Computerworld

Users say IBM licence hard to adopt

Some 18 months after IBM introduced a new licensing model aimed at reducing mainframe software costs, some users and analysts say moving to it may be more of a challenge and less beneficial in the short term than might have previously been anticipated.

That's because companies that hope to lower mainframe costs by moving to IBM's Workload Licence Charges need to do extensive software capacity planning and asset management beforehand if they want to see any benefits, they said.

"Making the decision to move to WLC is not a trivial task but one that requires an understanding of workload and software configuration," said Chicago-based Lillian Cooper, president of Share, a large-systems user group. "Companies will have to evaluate whether the software savings opportunity, in the face of rising software costs, is worth the extra effort," she added.

IBM didn't respond to repeated requests for comment.

According to Cooper, IBM's decision to delay a licence management and compliance technology called IBM Licence Manager -- which was supposed to have become available last year -- was due to user requests for changes in that technology. But the interim manual reporting implementation makes WLC harder to manage, Cooper said.

IBM introduced its variable WLC in October 2000 along with its 64-bit zSeries mainframes. WLC basically allows users to pay for mainframe software based on the expected average size of their workloads and not on the overall capacity of their systems.

Doing proper software capacity planning is crucial to taking advantage of WLC, said David Ochroch, an analyst at Reiner Associates, a San Francisco-based contract management consulting firm.

Under WLC, users can define the system capacity they need for a particular workload and pay software fees only for that defined capacity. The approach is far more equitable than previous capacity models, in which users paid for software based on the overall size of the system. The larger the box, the higher the software cost, irrespective of actual use, Ochroch said.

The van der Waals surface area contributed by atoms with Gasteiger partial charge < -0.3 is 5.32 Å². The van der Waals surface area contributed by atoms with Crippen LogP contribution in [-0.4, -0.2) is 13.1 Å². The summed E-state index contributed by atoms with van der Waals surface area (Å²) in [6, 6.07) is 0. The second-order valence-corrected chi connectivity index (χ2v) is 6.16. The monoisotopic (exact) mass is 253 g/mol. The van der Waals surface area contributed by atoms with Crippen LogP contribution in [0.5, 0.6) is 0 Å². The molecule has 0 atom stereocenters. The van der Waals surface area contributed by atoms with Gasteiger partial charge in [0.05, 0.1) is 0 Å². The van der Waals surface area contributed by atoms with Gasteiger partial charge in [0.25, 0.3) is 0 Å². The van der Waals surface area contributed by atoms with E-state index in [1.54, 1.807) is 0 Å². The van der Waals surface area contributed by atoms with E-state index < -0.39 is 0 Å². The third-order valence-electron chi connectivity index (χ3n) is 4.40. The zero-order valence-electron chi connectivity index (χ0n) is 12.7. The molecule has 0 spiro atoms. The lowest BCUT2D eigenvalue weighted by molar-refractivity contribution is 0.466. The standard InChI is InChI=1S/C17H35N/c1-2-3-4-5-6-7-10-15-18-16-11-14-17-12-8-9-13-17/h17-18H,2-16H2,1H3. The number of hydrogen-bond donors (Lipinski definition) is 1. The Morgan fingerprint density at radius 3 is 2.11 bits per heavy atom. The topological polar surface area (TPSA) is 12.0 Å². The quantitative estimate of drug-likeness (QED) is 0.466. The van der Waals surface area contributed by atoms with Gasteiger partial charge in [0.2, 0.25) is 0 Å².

However, if the average workload -- measured over a four-hour period under WLC -- exceeds the licensed capacity, the result can be performance degradations and additional software bills, warned Pat Ciacala, president of Ciacala & Associates, a contract management consultancy.

Also, not all users are likely to benefit from WLC as it currently exists, said Al Sherkow, president of I/S Management Strategies. For instance, there are many cases where the sum of the defined capacities licensed by a company could exceed the capacity of a system.

Similarly, a usage-based licensing option available on several crucial pieces of IBM software, such as DB2, IMS, CICS and MQSeries, isn't available under WLC, analysts said.

To take advantage of the financial incentives offered by WLC, users need to understand which software is active in each system image and the capacities required to run the software on these images, Cooper said. Users must use that information to plan image capacities and software deployment on those images and then implement the plan, she explained.